During the week of Jan. 20, 2020, the Toronto Transit Commission (TTC) received the last unit, car 4603, of its 204-vehicle Flexity Outlook streetcar order. The LRV was unloaded at the Commission’s central Toronto Hillcrest Shops complex after a journey of nearly 900 miles on Canadian Pacific from Bombardier’s Thunder Bay, Ontario factory. The bulk of the order was built there, with eight coming from the company’s Kingston, Ontario plant (originally, 30 were planned). The contract was scheduled for completion by Dec. 31, 2019.
The Flexity order was beset by several significant missed delivery deadlines, a strike at Thunder Bay, major quality problems, tumultuous relations between Bombardier and the TTC, a $50 million lawsuit (settled out of court for an undisclosed amount) in producing and continually changing senior management at the manufacturer. The TTC, due to the late deliveries, was forced to overhaul, at considerable expense, some of its existing Canadian Light Rail Vehicles (CLRVs) and Articulated Light Rail Vehicles (ALRVs) to fill the gap. The CLRVs have now all been retired.
Much of the problem was attributed to Bombardier’s supply chain problems, with components ordered from many European and Asian companies as well as North American firms. In addition, assembly work on the Thunder Bay shop floor was found to be inefficient, and had to be realigned.
Another issue was Bombardier’s decision to have some welding work performed at its Mexican plant, to take advantage of that country’s significantly lower labor rates. This proved to be false economy, after sub-standard work resulted that caused major final assembly problems. As a result, 67 of the TTC cars have had to be recalled to Bombardier’s La Pocatière, Quebec plant for correction, at the company’s expense.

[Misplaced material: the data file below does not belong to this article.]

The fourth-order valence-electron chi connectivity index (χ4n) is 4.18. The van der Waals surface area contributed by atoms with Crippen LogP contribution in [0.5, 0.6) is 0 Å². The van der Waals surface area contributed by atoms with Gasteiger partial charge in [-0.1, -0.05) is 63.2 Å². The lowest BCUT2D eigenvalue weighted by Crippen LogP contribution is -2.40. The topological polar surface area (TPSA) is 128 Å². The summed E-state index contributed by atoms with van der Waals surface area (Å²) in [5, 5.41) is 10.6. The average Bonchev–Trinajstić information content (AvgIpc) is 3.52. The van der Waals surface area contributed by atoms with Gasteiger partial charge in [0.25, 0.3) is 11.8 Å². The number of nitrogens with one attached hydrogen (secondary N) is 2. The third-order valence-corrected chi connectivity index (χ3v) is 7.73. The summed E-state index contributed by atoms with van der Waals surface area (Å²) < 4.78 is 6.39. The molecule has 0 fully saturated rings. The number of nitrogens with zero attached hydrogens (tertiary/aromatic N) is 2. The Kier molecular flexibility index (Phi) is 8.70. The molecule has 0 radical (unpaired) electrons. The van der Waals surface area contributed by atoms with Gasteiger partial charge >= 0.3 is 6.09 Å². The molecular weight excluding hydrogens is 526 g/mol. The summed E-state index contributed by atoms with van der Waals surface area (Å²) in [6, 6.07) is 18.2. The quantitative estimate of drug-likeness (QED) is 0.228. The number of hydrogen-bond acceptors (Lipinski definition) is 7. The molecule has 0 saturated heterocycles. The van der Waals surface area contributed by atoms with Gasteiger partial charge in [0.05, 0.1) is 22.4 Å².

The car’s handicapped access ramp needed to be redesigned to meet TTC requirements; this was also a time-consuming undertaking.
The TTC LRV is a modified version of the standard Flexity Outlook, in service in cities such as Brussels, Marseille and Geneva. Modifications included the ability to negotiate Toronto’s tight radius (36.09 minimum turning radius) legacy curves; single blade track switches; track gauge of four feet 10 7/8 inches; and gradients up to 8%. The cars are single-ended, as all TTC streetcar routes have turning loops.
The C$1.2 billion Flexity contract was awarded by the TTC on June 26, 2009. The only other bidding finalist was Siemens, at a significantly higher price; it was later observed by some that this company may have had a better understanding of the challenges involved in designing and building a modern streetcar for Toronto’s legacy infrastructure.
The first new car arrived on Sept. 25, 2012. Following testing and employee training, an initial pair entered revenue service on route 510-Spadina, Aug. 31, 2014.
Acceptance of the early arrivals was delayed due to quality problems. These included door, braking, propulsion and communication systems, as well as parts from Mexico not fitting properly.
The TTC had considered ordering an additional 60 Flexities to accommodate growing ridership, and had an option valued at $361 million. However, this has not been exercised, partly due to lack of funding.
The Flexities have dominated Toronto’s streetcar system since December 29, 2019, when the last of the 40-year-old CLRVs were retired. They have proven popular with the riding public, for their air conditioning, smooth ride, large windows, higher capacity and easy access for handicapped people.